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A Study on Torsional Vibration Characteristics of a Direct Coupled Shaft Generating System on Low-speed Two Stroke Diesel Engine

Hoang Nam Truong

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Abstract Nowadays, developments in world economy have led to drastic changes in strategy operation of the shipping and shipbuilding industries. Because of the great economic benefits, fuel oil saving has been one of the most important goals being pursued. The application of power take-off configura...
Abstract Nowadays, developments in world economy have led to drastic changes in strategy operation of the shipping and shipbuilding industries. Because of the great economic benefits, fuel oil saving has been one of the most important goals being pursued. The application of power take-off configurations are seen to increase fuel economy and are suitable for power generation. In this thesis, the dynamic properties of a shaft generator coupled on a low-speed two stroke diesel engine of an 18,600TEU container vessel is presented. The torsional measurement was performed during official sea trial of the vessel in Mokpo by using modern equipment and EVAMOS program developed by Dynamics Laboratory of Mokpo National Maritime University (MMU) to examine torsional resonance on the propulsion shafting system. Despite of the advantages of increased maximum explosion pressure and mean effective pressure, the risk of several complicated vibration problems due to increased exciting torque and stresses must be concerned. Torsional vibration damper was attached at the free end of crankshaft to adjust natural frequency of the system and reduce torsional vibration as well as protect shafting system. The generator is placed on the intermediate shaft, where the vibration caused by explosion pressure is less than on the main engine. A strain gage was installed on the generator shaft, combine with telemetric system, which were used in order to determine the variation of the vibratory torque. Furthermore, gap sensor was installed on turning wheel to determine angular velocity fluctuation. All measured data was recorded and analyzed by EVAMOS program. Through actual measurement, calculated and measured results can be compared to ensure whether there is any danger or not for the propulsion shafting system when the engine work in both normal firing condition and misfiring condition. In addition, angular velocity fluctuation for each vibration order is proportional to voltage variation. At a certain engine speed, the angular velocity fluctuation of an order can be calculated and compared with the limit on Simons curve to evaluate the quality of electric power produced by the shaft generator and the possibility of connecting this power to the ship main electric network. The result of this study suggests a review on existing classification rules for generator design and the lowering of angular velocity variation limit.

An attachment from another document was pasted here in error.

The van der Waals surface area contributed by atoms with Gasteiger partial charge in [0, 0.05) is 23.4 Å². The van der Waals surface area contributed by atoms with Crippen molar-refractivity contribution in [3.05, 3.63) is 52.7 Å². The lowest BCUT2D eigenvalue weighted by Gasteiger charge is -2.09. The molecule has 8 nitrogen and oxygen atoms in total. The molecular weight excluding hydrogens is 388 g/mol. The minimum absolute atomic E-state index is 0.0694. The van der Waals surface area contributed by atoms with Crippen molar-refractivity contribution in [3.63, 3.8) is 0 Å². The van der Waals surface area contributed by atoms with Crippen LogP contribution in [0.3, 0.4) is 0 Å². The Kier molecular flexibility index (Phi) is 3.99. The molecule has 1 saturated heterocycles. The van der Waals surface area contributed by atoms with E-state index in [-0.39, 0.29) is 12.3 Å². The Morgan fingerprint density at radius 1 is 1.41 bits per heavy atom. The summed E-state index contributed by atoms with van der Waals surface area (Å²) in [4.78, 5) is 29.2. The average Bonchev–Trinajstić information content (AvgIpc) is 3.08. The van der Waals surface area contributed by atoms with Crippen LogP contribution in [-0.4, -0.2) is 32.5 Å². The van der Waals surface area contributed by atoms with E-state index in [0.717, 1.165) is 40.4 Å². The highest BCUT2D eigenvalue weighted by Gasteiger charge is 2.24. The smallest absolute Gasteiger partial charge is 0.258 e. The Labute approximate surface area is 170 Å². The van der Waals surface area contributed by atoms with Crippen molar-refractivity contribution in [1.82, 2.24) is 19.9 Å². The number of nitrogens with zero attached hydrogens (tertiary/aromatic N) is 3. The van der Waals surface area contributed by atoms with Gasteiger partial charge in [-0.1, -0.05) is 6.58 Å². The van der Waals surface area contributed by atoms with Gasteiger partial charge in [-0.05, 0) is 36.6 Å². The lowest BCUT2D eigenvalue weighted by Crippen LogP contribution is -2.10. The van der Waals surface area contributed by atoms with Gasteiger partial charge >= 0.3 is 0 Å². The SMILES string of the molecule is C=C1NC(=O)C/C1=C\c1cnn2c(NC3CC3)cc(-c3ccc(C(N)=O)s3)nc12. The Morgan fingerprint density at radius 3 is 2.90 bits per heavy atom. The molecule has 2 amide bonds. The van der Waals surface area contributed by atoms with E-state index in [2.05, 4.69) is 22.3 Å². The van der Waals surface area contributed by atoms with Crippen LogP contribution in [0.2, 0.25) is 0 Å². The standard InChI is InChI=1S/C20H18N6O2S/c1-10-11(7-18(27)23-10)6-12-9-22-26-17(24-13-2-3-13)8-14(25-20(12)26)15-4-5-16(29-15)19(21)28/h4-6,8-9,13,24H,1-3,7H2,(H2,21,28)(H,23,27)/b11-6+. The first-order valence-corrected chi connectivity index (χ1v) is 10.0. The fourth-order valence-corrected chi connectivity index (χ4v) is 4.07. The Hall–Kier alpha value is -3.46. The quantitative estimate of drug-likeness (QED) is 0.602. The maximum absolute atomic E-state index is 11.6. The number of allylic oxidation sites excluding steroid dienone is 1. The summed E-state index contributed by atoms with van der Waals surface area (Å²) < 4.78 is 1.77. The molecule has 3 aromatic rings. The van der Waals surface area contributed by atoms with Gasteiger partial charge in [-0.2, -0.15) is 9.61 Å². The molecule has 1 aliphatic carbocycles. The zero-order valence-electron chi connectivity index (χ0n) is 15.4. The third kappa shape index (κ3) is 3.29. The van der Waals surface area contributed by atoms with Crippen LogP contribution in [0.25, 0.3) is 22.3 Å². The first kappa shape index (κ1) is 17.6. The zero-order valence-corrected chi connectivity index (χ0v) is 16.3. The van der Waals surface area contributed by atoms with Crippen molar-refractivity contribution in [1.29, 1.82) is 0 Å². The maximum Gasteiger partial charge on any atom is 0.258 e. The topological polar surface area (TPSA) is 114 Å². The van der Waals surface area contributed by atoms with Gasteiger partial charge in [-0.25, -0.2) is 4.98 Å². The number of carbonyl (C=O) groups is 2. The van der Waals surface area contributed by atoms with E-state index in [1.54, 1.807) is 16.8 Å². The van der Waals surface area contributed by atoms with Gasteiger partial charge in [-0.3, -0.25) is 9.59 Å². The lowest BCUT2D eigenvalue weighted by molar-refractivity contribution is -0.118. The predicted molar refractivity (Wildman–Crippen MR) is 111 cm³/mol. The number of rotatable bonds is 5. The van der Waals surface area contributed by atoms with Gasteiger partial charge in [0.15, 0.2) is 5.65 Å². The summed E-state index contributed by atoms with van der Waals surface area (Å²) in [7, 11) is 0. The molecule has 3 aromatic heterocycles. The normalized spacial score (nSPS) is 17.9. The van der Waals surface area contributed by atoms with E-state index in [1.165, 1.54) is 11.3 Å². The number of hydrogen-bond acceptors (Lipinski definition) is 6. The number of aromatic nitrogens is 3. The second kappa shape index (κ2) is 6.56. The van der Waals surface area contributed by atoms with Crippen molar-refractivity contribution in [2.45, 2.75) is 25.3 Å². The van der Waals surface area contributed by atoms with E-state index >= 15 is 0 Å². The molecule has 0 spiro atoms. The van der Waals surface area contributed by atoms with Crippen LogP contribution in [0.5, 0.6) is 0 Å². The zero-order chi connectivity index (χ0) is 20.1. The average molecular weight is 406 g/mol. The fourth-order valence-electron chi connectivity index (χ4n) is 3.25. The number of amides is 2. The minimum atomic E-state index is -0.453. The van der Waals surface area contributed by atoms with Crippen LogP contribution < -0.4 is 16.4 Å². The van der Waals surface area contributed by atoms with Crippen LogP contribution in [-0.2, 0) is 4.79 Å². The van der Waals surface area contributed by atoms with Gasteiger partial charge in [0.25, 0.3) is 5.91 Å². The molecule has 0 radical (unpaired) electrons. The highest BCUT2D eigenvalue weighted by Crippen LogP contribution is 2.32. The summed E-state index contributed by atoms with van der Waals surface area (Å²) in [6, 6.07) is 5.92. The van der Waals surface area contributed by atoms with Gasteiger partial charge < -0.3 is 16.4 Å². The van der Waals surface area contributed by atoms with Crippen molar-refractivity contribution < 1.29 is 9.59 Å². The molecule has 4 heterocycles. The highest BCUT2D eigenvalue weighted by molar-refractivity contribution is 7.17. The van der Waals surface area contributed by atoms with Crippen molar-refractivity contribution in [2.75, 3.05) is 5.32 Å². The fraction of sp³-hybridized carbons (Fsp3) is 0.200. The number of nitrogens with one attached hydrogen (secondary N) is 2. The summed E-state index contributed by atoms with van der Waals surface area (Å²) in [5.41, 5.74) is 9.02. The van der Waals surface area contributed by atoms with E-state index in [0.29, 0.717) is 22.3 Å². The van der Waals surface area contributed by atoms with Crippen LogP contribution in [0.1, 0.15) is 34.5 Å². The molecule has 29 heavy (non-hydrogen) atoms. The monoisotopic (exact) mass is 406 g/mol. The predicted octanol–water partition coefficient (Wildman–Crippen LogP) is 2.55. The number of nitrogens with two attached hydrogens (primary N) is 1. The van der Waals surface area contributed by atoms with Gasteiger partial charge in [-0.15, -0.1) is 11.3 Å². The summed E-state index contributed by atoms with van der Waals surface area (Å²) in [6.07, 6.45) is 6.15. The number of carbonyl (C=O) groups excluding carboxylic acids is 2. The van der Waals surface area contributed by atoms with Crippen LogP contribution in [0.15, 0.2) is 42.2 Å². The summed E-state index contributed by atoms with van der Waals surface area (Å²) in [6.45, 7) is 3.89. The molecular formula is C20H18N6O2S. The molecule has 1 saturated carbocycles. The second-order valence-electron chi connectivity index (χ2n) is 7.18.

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Table of content
Chapter 1. Introduction ................................................................................ 3
1.1 Literature review .................................................................................... 3
...
Table of content
Chapter 1. Introduction ................................................................................ 3
1.1 Literature review .................................................................................... 3
1.2. Thesis organization ............................................................................... 7
Chapter 2. Shaft generator classification ....................................................... 8
2.1. Shaft generators for low speed two-stroke diesel engines ............. ..... 8
a. Definitions and designations of shaft generators ................................. ... 8
b. PTO advantages ...................................................................................... 10
c. Characteristics of electric power from shaft generators ..................... 10
2.2. Shaft mounted generator ..................................................................... 13
Chapter 3. Torsional Vibration Review .......................................................... 16
3.1. Torsional Vibration Calculation ......................................................... 17
3.2. Equipment for measuring torsional vibration in Dynamics Laboratory ................................................................................................ 23
a. Gap sensor and magnetic sensor............................................................ 23
b. Encoder ................................................................................................ 24
c. A/D board ............................................................................................. 25
d. F/V converter ........................................................................................ 25
e. EVAMOS program ................................................................................. 27
Chapter 4. Case study ................................................................................ 30
4.1. Torsional vibration theoretical analysis ......................... .................... 30
4.2. Vibration measurement and results ............................ ....................... 39
Chapter 5. Conclusion ................................................................................ 49
References .................................................................................................. 51